_{g}*equation is the same for all of a design’s modes; for each design, it is chosen to be the area of the design’s LP*

_{g}_{03}mode.

_{12}mode of B (red arrow in Fig. 8(b)), and that in A and C the flattened mode is the slowest axially-symmetric mode, while in B it is the fastest of all modes.

## 4. Discussion

## Appendix I: Bessel solutions

*ψ*represents the field of a guided mode,

*l*is the azimuthal order,

*n*(

*r*) is the index at radial coordinate

*r*,

*n*is the effective index (propagation constant) of the mode, and

_{eff}*λ*is the vacuum wavelength of the guided light. In the discussion that follows, we assume that the radial index profile varies in discreet steps, or layers.

*n*is the refractive index of the layer or layers in which the field will ultimately be flattened (in the method prescribed in this paper,

_{flat}*n*is chosen before the waveguide is designed). In these terms, the wave equation becomes:

_{flat}*ψ*and

*ζ*; we begin by determining analytic solutions for the field in layers whose index is greater than, less than, and equal to the propagation constant. Each analytic solution has two unknown constants, which can be determined by the boundary conditions.

*η*>

*η*(

_{eff}*n*>

*n*), the solution to the wave equation is:where

_{eff}*J*and

_{l}*Y*are oscillatory Bessel functions,

_{l}*A*and

*B*are unknown constants, and:

*ψ*and

*ζ*are known at some position

*v*

_{1}, such as at one of the layer’s boundaries, then

*A*and

*B*can be expressed:

*A*and

*B*were determined with the help of the identity [12]:Note that the derivatives of the Bessel functions can calculated exactly from the identities: In layers where

*η*<

*η*(

_{eff}*n*<

*n*) the solution to the wave equation is:where

_{eff}*I*and

_{l}*K*are exponentially growing and decaying modified Bessel functions and

_{l}*A*and

*B*are unknown constants. If

*ψ*and

*ζ*are known at some position

*v*

_{1}, such as at one of the layer’s boundaries, then

*A*and

*B*can be expressed: In determining

*A*and

*B*we used the identity:Note that the derivatives of the Bessel functions can be calculated exactly from the identities: In layers where

*η*=

*η*(

_{eff}*n*=

*n*) the wave equation reduces to:For

_{eff}*l*≠ 0 the solution is:and the constants

*A*and

*B*become: For

*l*= 0 the solution is:and the constants

*A*and

*B*become: Note that in Eq. (32), the field can be made independent of position by forcing the constant

*B*to zero (from Eq. (34), this is equivalent to making the field’s slope zero); thus a necessary condition is that

*n*=

*n*. Comparing Eq. (29) and Eq. (32) we see that the field can only be flattened if, in addition to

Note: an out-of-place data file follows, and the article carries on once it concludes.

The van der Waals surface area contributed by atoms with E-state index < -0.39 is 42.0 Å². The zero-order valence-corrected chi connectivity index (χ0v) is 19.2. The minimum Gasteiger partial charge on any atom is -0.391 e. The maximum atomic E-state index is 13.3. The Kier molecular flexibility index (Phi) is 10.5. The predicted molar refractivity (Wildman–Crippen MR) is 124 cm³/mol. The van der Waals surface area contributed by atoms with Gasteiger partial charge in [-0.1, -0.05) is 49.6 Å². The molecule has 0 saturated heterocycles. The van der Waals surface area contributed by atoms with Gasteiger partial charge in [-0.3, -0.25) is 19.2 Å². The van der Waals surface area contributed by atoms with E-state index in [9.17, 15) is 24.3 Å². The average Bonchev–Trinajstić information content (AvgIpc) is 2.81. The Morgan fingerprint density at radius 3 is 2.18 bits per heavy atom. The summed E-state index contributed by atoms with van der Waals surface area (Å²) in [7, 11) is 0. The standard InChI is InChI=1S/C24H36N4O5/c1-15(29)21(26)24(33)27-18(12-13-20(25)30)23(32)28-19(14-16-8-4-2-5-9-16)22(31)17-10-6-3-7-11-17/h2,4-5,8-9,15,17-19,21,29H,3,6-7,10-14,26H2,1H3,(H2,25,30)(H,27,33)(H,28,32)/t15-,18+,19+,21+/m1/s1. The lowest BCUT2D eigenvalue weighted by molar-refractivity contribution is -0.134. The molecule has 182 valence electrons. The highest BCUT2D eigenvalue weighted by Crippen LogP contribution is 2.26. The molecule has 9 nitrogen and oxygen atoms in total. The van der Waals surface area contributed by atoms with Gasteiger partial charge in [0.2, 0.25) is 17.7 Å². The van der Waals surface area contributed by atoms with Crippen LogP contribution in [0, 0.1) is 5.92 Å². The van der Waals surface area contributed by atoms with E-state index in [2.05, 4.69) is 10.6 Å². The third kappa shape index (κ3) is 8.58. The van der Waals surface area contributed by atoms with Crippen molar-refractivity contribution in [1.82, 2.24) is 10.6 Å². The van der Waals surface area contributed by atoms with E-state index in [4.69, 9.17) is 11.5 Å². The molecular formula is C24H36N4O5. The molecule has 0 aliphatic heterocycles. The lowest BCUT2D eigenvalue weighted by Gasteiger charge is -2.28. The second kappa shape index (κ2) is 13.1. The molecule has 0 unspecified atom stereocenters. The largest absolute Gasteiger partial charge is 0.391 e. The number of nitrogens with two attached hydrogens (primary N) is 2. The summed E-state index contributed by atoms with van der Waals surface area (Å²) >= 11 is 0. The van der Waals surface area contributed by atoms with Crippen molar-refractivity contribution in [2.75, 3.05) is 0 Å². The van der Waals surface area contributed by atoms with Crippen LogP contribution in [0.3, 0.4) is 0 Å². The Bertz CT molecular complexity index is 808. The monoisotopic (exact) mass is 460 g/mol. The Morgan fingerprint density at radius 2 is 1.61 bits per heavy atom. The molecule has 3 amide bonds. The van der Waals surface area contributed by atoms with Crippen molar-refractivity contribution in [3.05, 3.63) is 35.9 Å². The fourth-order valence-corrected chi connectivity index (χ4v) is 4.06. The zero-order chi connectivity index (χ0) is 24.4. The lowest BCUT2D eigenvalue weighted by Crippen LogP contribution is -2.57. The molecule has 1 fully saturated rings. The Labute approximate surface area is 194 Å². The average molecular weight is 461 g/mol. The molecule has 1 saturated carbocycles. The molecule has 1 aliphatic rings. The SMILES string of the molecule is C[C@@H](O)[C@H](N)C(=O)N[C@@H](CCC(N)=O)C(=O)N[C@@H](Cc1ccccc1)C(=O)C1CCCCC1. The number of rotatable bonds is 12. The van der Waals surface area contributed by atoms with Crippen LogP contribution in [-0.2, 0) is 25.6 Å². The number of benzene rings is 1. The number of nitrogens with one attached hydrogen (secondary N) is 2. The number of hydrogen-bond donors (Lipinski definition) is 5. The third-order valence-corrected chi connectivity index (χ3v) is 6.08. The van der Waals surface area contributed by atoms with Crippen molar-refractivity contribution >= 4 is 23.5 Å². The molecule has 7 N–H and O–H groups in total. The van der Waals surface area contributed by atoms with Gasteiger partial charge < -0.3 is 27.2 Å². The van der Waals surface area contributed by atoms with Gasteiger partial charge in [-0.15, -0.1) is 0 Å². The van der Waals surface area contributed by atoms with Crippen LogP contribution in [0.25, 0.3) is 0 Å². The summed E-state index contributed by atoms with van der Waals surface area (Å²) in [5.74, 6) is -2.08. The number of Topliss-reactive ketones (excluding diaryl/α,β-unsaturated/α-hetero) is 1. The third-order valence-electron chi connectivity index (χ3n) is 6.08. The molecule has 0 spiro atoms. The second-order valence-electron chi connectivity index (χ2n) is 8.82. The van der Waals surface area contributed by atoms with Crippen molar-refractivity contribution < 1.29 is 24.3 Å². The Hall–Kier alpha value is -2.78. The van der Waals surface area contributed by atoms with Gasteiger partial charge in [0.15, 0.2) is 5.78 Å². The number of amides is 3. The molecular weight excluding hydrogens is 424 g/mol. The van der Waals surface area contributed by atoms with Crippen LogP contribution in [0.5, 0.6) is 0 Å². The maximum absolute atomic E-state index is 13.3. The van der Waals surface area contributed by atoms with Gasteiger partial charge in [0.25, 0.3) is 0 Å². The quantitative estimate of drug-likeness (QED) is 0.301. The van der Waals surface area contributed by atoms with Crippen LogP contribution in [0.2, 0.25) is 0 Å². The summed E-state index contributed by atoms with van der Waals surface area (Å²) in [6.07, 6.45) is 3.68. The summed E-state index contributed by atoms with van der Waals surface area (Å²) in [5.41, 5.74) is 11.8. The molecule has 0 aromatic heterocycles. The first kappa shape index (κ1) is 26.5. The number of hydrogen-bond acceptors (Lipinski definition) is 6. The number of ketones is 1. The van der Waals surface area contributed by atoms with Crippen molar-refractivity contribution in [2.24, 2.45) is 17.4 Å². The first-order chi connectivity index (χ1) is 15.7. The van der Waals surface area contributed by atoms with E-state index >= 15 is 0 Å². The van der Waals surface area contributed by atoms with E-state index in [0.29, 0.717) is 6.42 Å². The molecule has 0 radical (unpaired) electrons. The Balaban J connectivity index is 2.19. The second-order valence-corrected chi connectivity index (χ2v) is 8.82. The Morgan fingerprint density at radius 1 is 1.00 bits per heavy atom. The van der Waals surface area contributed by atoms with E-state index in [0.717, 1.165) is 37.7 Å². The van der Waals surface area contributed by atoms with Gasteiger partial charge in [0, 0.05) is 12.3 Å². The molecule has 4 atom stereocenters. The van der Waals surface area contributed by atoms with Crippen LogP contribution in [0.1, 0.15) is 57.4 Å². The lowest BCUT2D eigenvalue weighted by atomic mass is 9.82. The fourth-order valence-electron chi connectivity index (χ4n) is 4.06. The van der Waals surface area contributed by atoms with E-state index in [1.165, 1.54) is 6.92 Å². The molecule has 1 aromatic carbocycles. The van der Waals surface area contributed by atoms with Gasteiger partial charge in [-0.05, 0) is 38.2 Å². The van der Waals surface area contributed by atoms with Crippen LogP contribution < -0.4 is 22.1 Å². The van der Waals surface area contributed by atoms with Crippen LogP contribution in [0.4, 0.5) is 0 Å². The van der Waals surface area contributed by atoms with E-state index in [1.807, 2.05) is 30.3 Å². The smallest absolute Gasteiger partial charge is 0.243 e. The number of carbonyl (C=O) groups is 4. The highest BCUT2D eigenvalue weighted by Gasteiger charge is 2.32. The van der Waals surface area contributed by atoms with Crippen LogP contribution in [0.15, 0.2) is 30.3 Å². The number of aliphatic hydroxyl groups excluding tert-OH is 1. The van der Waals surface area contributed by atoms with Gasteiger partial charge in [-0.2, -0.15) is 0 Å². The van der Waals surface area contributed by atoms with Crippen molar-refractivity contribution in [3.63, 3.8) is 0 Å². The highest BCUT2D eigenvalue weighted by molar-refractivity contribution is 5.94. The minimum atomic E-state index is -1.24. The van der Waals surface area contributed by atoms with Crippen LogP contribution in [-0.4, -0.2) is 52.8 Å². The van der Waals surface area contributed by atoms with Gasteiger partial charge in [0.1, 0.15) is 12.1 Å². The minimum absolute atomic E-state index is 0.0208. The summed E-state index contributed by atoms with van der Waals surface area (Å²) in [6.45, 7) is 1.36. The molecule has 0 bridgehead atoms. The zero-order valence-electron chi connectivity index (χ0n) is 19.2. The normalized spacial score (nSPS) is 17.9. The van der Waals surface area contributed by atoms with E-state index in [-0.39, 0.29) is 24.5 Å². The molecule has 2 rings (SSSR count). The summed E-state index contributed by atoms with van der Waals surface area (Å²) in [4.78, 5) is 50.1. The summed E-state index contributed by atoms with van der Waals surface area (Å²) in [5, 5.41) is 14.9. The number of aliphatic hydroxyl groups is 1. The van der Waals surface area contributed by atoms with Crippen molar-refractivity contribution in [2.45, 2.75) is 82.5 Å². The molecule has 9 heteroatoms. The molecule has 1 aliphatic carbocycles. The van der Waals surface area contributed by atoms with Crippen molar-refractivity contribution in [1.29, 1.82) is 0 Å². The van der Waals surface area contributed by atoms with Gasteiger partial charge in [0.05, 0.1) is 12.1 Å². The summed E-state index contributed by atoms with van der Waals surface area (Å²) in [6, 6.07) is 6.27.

_{eff}*n*=

*n*, the azimuthal order,

_{eff}*l*, is also zero.

## Appendix II: Transfer matrices

*A*and

*B*can be substituted into the original expressions for

*ψ*and the corresponding expressions for

*ζ*to obtain transfer matrices,

**M**, that relate

*ψ*and

*ζ*at position

*v*

_{2}to their known values at position

*v*

_{1}:In all cases, the matrices can be written in the form:where

*x*

_{1}is the quantity

*x*, defined by Eq. (16), evaluated at position v

_{1}and index

*η*

_{12}(the index between v

_{1}and v

_{2}), and

*x*

_{2}is

*x*evaluated at v

_{2}and index

*η*

_{12}.

*η*>

*η*(

_{eff}*n*>

*n*):In layers where

_{eff}*η*<

*η*:In layers where

_{eff}*η*=

*η*and

_{eff}*l*≠ 0:In layers where

*η*=

*η*and

_{eff}*l*= 0:The transfer matrix solution to the wave equation for a step-like fiber then becomes:where the quantity Ω is defined as:and Ω

*is (from Eq. (39)):where*

_{clad}*x*is the term

_{clad}*x*, as defined by Eq. (16), evaluated at position v

*and index*

_{clad}*η*= 0. Note that the Bessel derivates can be calculated from Eq. (27). Ω

_{clad}*is similarly calculated from Eq. (35), Eq. (36), Eq. (37), or Eq. (38) at the core’s boundary.*

_{core}**M**is the product of the matrices that represent the layers between the core and cladding; it takes advantage of the fact that

*ψ*and

*ζ*are continuous across layer boundaries. For a given waveguide, the propagation constant

*η*is determined iteratively – that is, by varying its value until the transfer matrix solution is satisfied.

_{eff}## Appendix III: Mode normalization

*const*) term of Eq. (46) to make the power carried by a mode equal to some preselected value,

*P*

_{0}:Define

*ψ*such that:Then normalization reduces to setting:

_{scaled}*η*≠

*η*(

_{eff}*n*≠

*n*):For

_{eff}*η*=

*η*and

_{eff}*l*= 0:For

*η*=

*η*and

_{eff}*l*= 1:And finally, for

*η*=

*η*and

_{eff}*l*≥ 2:

*ψ*are continuous across interfaces, this reduces to

## Appendix IV: Size-spacing products

*, is also fixed:The right-most term is found through substitution; note that though it was derived from scaling arguments, it consists only of quantities that can be directly measured, and that since Θ*

_{eff}*is fixed, if a mode’s size is increased, its effective index necessarily approaches the cladding index. Since this holds for all modes, it follows that as a desired mode’s size is increased, the effective indices of all modes necessarily approach each other.*

_{eff}*n*, is also important. Using an integral form of the group index [13] it can be shown that:and following arguments similar to those that led to Θ